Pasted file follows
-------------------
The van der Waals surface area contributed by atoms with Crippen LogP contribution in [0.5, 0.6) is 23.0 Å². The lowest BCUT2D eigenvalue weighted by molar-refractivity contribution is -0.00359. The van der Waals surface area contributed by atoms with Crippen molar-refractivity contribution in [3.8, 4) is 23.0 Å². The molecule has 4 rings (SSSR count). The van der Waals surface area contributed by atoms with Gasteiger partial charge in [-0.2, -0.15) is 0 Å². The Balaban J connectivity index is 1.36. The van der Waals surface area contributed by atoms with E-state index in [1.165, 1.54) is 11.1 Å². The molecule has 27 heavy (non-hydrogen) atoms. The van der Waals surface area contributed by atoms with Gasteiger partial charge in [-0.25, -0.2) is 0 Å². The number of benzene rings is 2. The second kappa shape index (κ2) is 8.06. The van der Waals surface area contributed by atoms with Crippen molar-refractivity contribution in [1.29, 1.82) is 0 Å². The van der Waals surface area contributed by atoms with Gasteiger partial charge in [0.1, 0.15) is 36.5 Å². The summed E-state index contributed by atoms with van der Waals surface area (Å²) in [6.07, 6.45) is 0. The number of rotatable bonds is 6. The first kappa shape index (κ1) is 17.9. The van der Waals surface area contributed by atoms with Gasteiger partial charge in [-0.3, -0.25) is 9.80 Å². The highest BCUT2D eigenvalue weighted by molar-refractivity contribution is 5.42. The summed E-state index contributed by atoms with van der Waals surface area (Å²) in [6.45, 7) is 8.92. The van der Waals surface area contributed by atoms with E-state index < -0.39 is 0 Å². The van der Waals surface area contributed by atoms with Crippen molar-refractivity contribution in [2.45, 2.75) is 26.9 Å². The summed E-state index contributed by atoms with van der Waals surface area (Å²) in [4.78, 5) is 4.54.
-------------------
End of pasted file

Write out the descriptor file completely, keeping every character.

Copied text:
The van der Waals surface area contributed by atoms with Crippen LogP contribution in [0.5, 0.6) is 23.0 Å². The lowest BCUT2D eigenvalue weighted by molar-refractivity contribution is -0.00359. The van der Waals surface area contributed by atoms with Crippen molar-refractivity contribution in [3.8, 4) is 23.0 Å². The molecule has 4 rings (SSSR count). The van der Waals surface area contributed by atoms with Gasteiger partial charge in [-0.2, -0.15) is 0 Å². The Balaban J connectivity index is 1.36. The van der Waals surface area contributed by atoms with E-state index in [1.165, 1.54) is 11.1 Å². The molecule has 27 heavy (non-hydrogen) atoms. The van der Waals surface area contributed by atoms with Gasteiger partial charge in [-0.25, -0.2) is 0 Å². The number of benzene rings is 2. The second kappa shape index (κ2) is 8.06. The van der Waals surface area contributed by atoms with Crippen molar-refractivity contribution in [1.29, 1.82) is 0 Å². The van der Waals surface area contributed by atoms with Gasteiger partial charge in [0.1, 0.15) is 36.5 Å². The summed E-state index contributed by atoms with van der Waals surface area (Å²) in [6.07, 6.45) is 0. The number of rotatable bonds is 6. The first kappa shape index (κ1) is 17.9. The van der Waals surface area contributed by atoms with Gasteiger partial charge in [-0.3, -0.25) is 9.80 Å². The highest BCUT2D eigenvalue weighted by molar-refractivity contribution is 5.42. The summed E-state index contributed by atoms with van der Waals surface area (Å²) in [6.45, 7) is 8.92. The van der Waals surface area contributed by atoms with E-state index < -0.39 is 0 Å². The van der Waals surface area contributed by atoms with Crippen molar-refractivity contribution in [2.45, 2.75) is 26.9 Å². The summed E-state index contributed by atoms with van der Waals surface area (Å²) in [4.78, 5) is 4.54.